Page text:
Sramana: What is the market size you have available?
Bhanu Chopra: We started by providing competitive information and then we branched out to selling the information to all of the players in the travel industry. Every element in the travel industry is highly commoditized and consumers’ buying behavior is driven by price. We sell to all of the top hotel chains, car companies, and every major online travel agency.
As a result, our market size varies based on the customer segments. On the online travel agent side, there is only a handful that we can sell to but we sell to all of them. We sell to all the big as well as most of the regional players. We also have traditional travel agents as our customers. We pretty much cover the entire spectrum. We are in a very good position.
We compete the most on the hotel side. There are a bunch of players on the hotel side. We also have a distribution product for hotels, which allows hotels to pass along their rates and availability to all of their channel partners. We also have an online reputation management product. We will aggregate all of the reviews about their hotel and provide it to them. We can tell the hotel what the guest experience is from the time they book the hotel through the time that they check out. We show them a heat map and can give them indicators if they have issues with something like room service.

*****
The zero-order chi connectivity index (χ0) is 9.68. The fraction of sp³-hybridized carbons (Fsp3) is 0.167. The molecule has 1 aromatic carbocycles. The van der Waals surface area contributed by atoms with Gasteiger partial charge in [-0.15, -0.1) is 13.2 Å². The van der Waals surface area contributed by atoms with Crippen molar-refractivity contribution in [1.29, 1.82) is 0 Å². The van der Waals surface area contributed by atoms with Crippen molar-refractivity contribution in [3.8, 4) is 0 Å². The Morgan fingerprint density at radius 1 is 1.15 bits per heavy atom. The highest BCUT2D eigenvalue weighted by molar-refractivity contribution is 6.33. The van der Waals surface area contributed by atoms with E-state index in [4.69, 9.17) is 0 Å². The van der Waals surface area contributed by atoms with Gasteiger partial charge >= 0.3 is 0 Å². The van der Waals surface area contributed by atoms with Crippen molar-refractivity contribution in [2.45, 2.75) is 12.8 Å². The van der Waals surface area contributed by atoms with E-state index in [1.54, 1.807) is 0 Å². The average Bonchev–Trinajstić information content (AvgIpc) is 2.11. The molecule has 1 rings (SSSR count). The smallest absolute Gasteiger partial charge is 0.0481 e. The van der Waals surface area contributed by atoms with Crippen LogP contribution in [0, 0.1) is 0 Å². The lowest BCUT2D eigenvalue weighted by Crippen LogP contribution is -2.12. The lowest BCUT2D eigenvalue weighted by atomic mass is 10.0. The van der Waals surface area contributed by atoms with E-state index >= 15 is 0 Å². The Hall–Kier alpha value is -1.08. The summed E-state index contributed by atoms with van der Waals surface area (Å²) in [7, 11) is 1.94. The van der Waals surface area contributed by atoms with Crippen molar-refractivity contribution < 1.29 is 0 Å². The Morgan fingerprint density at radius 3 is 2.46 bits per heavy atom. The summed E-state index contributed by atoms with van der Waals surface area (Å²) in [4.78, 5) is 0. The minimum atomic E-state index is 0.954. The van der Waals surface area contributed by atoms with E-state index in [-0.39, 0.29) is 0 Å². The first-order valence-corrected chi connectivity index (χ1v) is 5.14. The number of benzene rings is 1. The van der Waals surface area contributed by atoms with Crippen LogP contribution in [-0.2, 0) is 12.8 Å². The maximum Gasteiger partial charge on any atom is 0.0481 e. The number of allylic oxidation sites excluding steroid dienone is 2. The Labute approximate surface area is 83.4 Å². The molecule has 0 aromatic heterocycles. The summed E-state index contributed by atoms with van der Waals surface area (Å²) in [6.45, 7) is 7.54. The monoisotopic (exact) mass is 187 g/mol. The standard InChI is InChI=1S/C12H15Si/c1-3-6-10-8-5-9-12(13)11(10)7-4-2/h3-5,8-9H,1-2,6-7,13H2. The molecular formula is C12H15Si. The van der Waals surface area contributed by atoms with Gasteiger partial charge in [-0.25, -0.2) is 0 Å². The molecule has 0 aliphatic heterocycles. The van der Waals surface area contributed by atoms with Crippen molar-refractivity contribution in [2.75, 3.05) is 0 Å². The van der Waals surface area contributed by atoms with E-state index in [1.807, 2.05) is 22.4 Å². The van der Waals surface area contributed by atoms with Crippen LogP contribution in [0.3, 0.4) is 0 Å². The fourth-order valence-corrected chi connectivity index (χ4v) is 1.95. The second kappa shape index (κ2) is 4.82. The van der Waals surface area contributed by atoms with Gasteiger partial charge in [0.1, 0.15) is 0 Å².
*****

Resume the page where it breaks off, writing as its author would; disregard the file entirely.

Sramana: From 2004 to 2007, you reached several million dollars in revenue based on OTAs. What happened in 2008? What changes happened that year?
Bhanu Chopra: The biggest change for us to move away from being solely reliant on the OTA market actually occurred in 2006. We had a major player in the hotel hospitality industry approach us because they liked our price optimization software. They had a similar product but they felt ours had better results and performance. They requested an OEM deal where they would white label our product. That turned out to be a great thing for us because it gave us a way to expand without a sales force. That gave us immediate scale.
Sramana: I love OEM deals. I think those deals are very cost efficient and they can give you huge returns without requiring a lot of capital.
Bhanu Chopra: That OEM relationship was a big boost for us. We started reaping the benefits of that deal in 2006. One of the drawbacks to the OEM deal was that we had to sign exclusivity with them for the hotel aspect of the business. We agreed that we would not directly employ a sales force to sell to hotels.
We were growing quite fast through 2010. A significant amount of our growth came from our OEM partnership. In 2010, almost 80% of our revenues were from that partnership. That is when we suffered a major setback. The company we had our OEM agreements with decided to purchase our competitors. From their perspective, it made sense. They had an OEM deal and had amassed a substantial customer base. They could simply consolidate competitors and leverage the customer relationships that they owned, and that is exactly what they did. They took all of their customers and moved them to our competitors.